Off Broadway Reviews
The first pair we meet are relocated Londoners Emily (Emily Bowker) and Oliver (Alastair Whatley), who are attempting to adjust to their new lives in a rented home in a blue-collar community in the north of England. They have been hit by the recession's financial woes and have moved to more affordable digs with their two young children. There are a number of clues to give us a sense of the lifestyle they have carted with them: abstract paintings on the walls, Renaissance music playing on the stereo, and a copy of Karl Marx's "Das Kapital" on the coffee table. Next to the book is a baby monitor that the uptight Emily listens to intently, jumping at every sound she imagines she hears coming from the nursery.
Their opposites in almost every way are their new neighbors, Dawn (Elizabeth Boag) and Alan (Graeme Brookes), whom Oliver, trying to make the best of things, has invited over for a friendly get together. On sight, these two epitomize every stereotype folks like and Emily and Oliver would apply to the working classes. Dawn, dressed in red with her ample breasts on display, behaves like an overly friendly barmaid, while Alan (who shows up late because he is watching a sporting match on television), is effusively loud and vulgar. Alan's prominent feature is his exquisite beer belly, which commands such a lively presence, it might just well be a fifth character.
The culture clash is instantaneous, and it does seem that no one can say a word that doesn't offend someone else. The first half of Invincible is played strictly for its exaggerated situation and outsize laughs; at one point, the theme music from the slapstick and burlesque British tv comedy "Benny Hill" is inserted unironically into the mix. Yet underneath it all, there is a surprising amount of serious business going on. The truth is, the theater audience is far more likely to identify with Emily and Oliver than with Dawn and Alan, so that when the former show themselves to be smug and judgmental (Emily) and passive-aggressive and hypocritical (Oliver), we should all start to squirm a little.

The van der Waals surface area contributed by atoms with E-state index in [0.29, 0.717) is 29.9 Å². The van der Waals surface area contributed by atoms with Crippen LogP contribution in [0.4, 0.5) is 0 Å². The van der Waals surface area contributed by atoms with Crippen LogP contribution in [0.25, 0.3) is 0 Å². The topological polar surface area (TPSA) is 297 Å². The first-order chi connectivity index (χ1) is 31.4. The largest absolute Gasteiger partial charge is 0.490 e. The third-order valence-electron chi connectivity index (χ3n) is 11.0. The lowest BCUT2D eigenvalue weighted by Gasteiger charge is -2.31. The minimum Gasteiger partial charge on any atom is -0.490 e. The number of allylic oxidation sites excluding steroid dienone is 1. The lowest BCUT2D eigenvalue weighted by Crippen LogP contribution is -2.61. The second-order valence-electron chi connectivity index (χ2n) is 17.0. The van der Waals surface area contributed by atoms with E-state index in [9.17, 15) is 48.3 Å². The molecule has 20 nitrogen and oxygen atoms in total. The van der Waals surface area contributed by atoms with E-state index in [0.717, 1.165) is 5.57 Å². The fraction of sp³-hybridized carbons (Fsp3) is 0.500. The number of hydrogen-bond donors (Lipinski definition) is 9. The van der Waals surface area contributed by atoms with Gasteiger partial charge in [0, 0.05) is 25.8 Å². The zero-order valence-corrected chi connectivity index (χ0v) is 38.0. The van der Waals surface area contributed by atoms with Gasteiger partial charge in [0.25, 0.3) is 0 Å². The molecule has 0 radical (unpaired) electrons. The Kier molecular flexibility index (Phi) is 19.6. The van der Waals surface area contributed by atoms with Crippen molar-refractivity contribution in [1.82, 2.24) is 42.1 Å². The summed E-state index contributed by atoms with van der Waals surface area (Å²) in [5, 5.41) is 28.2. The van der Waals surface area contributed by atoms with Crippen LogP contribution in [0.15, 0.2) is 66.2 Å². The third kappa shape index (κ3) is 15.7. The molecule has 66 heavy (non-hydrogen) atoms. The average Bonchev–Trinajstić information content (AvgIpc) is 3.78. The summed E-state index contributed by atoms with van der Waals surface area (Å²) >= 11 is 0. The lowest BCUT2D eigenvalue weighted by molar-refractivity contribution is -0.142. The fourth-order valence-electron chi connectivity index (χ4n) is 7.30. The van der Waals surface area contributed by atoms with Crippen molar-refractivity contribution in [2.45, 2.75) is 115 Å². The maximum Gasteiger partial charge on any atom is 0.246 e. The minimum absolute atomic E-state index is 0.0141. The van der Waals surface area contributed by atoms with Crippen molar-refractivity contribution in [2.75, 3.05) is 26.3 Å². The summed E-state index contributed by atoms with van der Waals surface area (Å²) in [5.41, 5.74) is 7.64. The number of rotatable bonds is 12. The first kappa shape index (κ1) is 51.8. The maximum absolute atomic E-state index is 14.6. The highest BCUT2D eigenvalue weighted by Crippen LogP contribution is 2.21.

The tone completes its shift in the second half of the play, as all of the characters begin to reveal greater depths: the good, the bad, and the ugly. Much, for example, is made of Alan's love for his cat and the pride he takes in his unschooled paintings of the animal. It comes as quite a blow when Emily, the creator of the abstract art on the walls, offers her unfettered critique of Alan's work, shutting down Alan's ebullience about his one great source of pride. We also learn more about troubles in both marriages, and even the source of Emily's self-protective condescension.
If there is one problem with the play, it is the abruptness of the transition from the silliness of Act I to the more complex character development that takes place in the second half. But the four cast members, especially Graeme Brookes as the irritating yet surprisingly sympathetic Alan, are pitch perfect under Stephen Darcy's direction. Even as we laugh and squirm, we can see that there is an underlying humanity that ought to place everyone on common footing. But, alas, the class divide is simply too wide to traverse.